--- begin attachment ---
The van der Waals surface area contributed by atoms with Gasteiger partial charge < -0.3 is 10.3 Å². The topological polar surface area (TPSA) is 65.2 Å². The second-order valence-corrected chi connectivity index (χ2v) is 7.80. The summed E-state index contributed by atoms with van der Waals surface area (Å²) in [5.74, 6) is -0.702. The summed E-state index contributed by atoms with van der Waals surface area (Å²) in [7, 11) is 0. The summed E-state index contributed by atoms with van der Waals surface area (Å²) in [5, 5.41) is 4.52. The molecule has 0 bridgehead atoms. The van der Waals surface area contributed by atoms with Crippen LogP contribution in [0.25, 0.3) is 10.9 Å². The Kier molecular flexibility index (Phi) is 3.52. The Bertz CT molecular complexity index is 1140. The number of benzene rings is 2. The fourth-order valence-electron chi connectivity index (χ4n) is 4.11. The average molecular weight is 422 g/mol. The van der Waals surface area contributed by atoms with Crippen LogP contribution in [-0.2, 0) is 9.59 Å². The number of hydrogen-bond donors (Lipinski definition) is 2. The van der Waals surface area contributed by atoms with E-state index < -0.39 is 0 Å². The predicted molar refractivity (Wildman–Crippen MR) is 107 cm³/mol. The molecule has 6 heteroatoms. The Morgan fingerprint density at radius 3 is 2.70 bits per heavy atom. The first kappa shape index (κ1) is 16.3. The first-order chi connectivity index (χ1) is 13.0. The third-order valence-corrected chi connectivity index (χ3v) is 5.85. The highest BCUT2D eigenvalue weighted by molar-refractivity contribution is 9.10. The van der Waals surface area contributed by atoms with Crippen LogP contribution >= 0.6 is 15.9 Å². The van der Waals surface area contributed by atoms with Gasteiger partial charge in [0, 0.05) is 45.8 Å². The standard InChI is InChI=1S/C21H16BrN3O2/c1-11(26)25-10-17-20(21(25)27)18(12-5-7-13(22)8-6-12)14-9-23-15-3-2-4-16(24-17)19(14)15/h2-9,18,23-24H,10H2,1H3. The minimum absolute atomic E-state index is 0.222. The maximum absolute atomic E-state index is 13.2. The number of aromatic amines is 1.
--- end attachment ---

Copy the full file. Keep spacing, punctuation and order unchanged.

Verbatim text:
The van der Waals surface area contributed by atoms with Gasteiger partial charge < -0.3 is 10.3 Å². The topological polar surface area (TPSA) is 65.2 Å². The second-order valence-corrected chi connectivity index (χ2v) is 7.80. The summed E-state index contributed by atoms with van der Waals surface area (Å²) in [5.74, 6) is -0.702. The summed E-state index contributed by atoms with van der Waals surface area (Å²) in [7, 11) is 0. The summed E-state index contributed by atoms with van der Waals surface area (Å²) in [5, 5.41) is 4.52. The molecule has 0 bridgehead atoms. The van der Waals surface area contributed by atoms with Crippen LogP contribution in [0.25, 0.3) is 10.9 Å². The Kier molecular flexibility index (Phi) is 3.52. The Bertz CT molecular complexity index is 1140. The number of benzene rings is 2. The fourth-order valence-electron chi connectivity index (χ4n) is 4.11. The average molecular weight is 422 g/mol. The van der Waals surface area contributed by atoms with Crippen LogP contribution in [-0.2, 0) is 9.59 Å². The number of hydrogen-bond donors (Lipinski definition) is 2. The van der Waals surface area contributed by atoms with E-state index < -0.39 is 0 Å². The predicted molar refractivity (Wildman–Crippen MR) is 107 cm³/mol. The molecule has 6 heteroatoms. The Morgan fingerprint density at radius 3 is 2.70 bits per heavy atom. The first kappa shape index (κ1) is 16.3. The first-order chi connectivity index (χ1) is 13.0. The third-order valence-corrected chi connectivity index (χ3v) is 5.85. The highest BCUT2D eigenvalue weighted by molar-refractivity contribution is 9.10. The van der Waals surface area contributed by atoms with Crippen LogP contribution >= 0.6 is 15.9 Å². The van der Waals surface area contributed by atoms with Gasteiger partial charge in [0, 0.05) is 45.8 Å². The standard InChI is InChI=1S/C21H16BrN3O2/c1-11(26)25-10-17-20(21(25)27)18(12-5-7-13(22)8-6-12)14-9-23-15-3-2-4-16(24-17)19(14)15/h2-9,18,23-24H,10H2,1H3. The minimum absolute atomic E-state index is 0.222. The maximum absolute atomic E-state index is 13.2. The number of aromatic amines is 1.